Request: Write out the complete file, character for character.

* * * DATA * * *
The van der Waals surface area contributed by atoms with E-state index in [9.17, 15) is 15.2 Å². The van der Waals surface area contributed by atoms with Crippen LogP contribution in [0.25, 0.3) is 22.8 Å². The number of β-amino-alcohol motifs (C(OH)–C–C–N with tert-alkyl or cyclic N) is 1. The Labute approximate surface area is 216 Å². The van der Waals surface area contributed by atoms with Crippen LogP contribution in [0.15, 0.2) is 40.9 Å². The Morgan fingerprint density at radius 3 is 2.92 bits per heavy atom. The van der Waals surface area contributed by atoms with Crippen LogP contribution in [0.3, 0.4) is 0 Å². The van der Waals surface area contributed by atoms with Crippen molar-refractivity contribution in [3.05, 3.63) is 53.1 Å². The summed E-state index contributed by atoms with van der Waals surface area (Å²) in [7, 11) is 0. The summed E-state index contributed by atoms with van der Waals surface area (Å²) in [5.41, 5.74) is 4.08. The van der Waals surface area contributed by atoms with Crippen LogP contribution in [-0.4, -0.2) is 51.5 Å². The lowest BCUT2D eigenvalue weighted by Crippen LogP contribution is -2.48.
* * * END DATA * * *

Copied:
The van der Waals surface area contributed by atoms with E-state index in [9.17, 15) is 15.2 Å². The van der Waals surface area contributed by atoms with Crippen LogP contribution in [0.25, 0.3) is 22.8 Å². The number of β-amino-alcohol motifs (C(OH)–C–C–N with tert-alkyl or cyclic N) is 1. The Labute approximate surface area is 216 Å². The van der Waals surface area contributed by atoms with Crippen LogP contribution in [0.15, 0.2) is 40.9 Å². The Morgan fingerprint density at radius 3 is 2.92 bits per heavy atom. The van der Waals surface area contributed by atoms with Crippen LogP contribution in [0.3, 0.4) is 0 Å². The van der Waals surface area contributed by atoms with Crippen molar-refractivity contribution in [3.05, 3.63) is 53.1 Å². The summed E-state index contributed by atoms with van der Waals surface area (Å²) in [7, 11) is 0. The summed E-state index contributed by atoms with van der Waals surface area (Å²) in [5.41, 5.74) is 4.08. The van der Waals surface area contributed by atoms with Crippen LogP contribution in [-0.4, -0.2) is 51.5 Å². The lowest BCUT2D eigenvalue weighted by Crippen LogP contribution is -2.48.